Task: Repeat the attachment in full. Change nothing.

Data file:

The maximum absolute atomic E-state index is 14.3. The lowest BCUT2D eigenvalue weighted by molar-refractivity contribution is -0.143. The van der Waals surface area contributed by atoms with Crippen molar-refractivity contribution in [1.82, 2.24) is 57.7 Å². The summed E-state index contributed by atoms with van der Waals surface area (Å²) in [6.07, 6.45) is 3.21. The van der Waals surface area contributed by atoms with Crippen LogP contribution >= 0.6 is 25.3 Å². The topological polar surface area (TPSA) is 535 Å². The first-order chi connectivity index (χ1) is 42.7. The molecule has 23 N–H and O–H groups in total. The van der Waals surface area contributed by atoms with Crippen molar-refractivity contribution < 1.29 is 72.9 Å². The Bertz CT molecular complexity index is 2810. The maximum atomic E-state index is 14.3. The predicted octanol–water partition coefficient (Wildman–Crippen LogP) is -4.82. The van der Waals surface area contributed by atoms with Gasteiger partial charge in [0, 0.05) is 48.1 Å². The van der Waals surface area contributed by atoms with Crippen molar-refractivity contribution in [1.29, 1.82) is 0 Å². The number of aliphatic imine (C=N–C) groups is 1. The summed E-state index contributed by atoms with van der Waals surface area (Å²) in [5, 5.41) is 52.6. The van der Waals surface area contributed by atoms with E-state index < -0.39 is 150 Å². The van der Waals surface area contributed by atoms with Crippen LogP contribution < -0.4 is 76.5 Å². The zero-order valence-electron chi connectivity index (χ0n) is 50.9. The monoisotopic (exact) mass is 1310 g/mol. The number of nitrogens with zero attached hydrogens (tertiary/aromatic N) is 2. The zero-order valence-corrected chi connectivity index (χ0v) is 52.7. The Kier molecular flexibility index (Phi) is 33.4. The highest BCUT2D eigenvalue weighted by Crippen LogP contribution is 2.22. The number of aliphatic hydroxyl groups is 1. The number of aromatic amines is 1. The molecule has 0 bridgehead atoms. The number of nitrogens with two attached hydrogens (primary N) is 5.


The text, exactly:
The maximum absolute atomic E-state index is 14.3. The lowest BCUT2D eigenvalue weighted by molar-refractivity contribution is -0.143. The van der Waals surface area contributed by atoms with Crippen molar-refractivity contribution in [1.82, 2.24) is 57.7 Å². The summed E-state index contributed by atoms with van der Waals surface area (Å²) in [6.07, 6.45) is 3.21. The van der Waals surface area contributed by atoms with Crippen LogP contribution >= 0.6 is 25.3 Å². The topological polar surface area (TPSA) is 535 Å². The first-order chi connectivity index (χ1) is 42.7. The molecule has 23 N–H and O–H groups in total. The van der Waals surface area contributed by atoms with Crippen molar-refractivity contribution < 1.29 is 72.9 Å². The Bertz CT molecular complexity index is 2810. The maximum atomic E-state index is 14.3. The predicted octanol–water partition coefficient (Wildman–Crippen LogP) is -4.82. The van der Waals surface area contributed by atoms with Gasteiger partial charge in [0, 0.05) is 48.1 Å². The van der Waals surface area contributed by atoms with Crippen molar-refractivity contribution in [1.29, 1.82) is 0 Å². The number of aliphatic imine (C=N–C) groups is 1. The summed E-state index contributed by atoms with van der Waals surface area (Å²) in [5, 5.41) is 52.6. The van der Waals surface area contributed by atoms with E-state index < -0.39 is 150 Å². The van der Waals surface area contributed by atoms with Crippen LogP contribution < -0.4 is 76.5 Å². The zero-order valence-electron chi connectivity index (χ0n) is 50.9. The monoisotopic (exact) mass is 1310 g/mol. The number of nitrogens with zero attached hydrogens (tertiary/aromatic N) is 2. The zero-order valence-corrected chi connectivity index (χ0v) is 52.7. The Kier molecular flexibility index (Phi) is 33.4. The highest BCUT2D eigenvalue weighted by Crippen LogP contribution is 2.22. The number of aliphatic hydroxyl groups is 1. The number of aromatic amines is 1. The molecule has 0 bridgehead atoms. The number of nitrogens with two attached hydrogens (primary N) is 5.